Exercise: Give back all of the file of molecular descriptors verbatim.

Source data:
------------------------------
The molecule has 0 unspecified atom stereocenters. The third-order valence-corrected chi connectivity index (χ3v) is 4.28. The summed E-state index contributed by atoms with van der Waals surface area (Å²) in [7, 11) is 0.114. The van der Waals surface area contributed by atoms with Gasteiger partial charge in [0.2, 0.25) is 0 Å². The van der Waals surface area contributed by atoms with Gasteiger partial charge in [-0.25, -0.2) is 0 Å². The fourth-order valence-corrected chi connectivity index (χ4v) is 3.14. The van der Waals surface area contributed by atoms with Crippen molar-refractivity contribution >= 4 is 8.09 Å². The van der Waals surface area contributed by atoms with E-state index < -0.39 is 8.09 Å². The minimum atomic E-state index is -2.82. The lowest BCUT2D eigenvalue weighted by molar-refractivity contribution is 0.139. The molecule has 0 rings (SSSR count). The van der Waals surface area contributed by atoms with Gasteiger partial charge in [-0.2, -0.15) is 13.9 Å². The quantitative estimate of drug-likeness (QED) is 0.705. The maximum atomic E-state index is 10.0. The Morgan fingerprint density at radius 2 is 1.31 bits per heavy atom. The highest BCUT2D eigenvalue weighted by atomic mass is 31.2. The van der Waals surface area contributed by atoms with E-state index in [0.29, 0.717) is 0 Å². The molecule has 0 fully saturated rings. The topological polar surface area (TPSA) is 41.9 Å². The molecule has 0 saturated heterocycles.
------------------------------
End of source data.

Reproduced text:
The molecule has 0 unspecified atom stereocenters. The third-order valence-corrected chi connectivity index (χ3v) is 4.28. The summed E-state index contributed by atoms with van der Waals surface area (Å²) in [7, 11) is 0.114. The van der Waals surface area contributed by atoms with Gasteiger partial charge in [0.2, 0.25) is 0 Å². The van der Waals surface area contributed by atoms with Gasteiger partial charge in [-0.25, -0.2) is 0 Å². The fourth-order valence-corrected chi connectivity index (χ4v) is 3.14. The van der Waals surface area contributed by atoms with Crippen molar-refractivity contribution >= 4 is 8.09 Å². The van der Waals surface area contributed by atoms with E-state index < -0.39 is 8.09 Å². The minimum atomic E-state index is -2.82. The lowest BCUT2D eigenvalue weighted by molar-refractivity contribution is 0.139. The molecule has 0 rings (SSSR count). The van der Waals surface area contributed by atoms with Gasteiger partial charge in [-0.2, -0.15) is 13.9 Å². The quantitative estimate of drug-likeness (QED) is 0.705. The maximum atomic E-state index is 10.0. The Morgan fingerprint density at radius 2 is 1.31 bits per heavy atom. The highest BCUT2D eigenvalue weighted by atomic mass is 31.2. The van der Waals surface area contributed by atoms with E-state index in [0.29, 0.717) is 0 Å². The molecule has 0 fully saturated rings. The topological polar surface area (TPSA) is 41.9 Å². The molecule has 0 saturated heterocycles.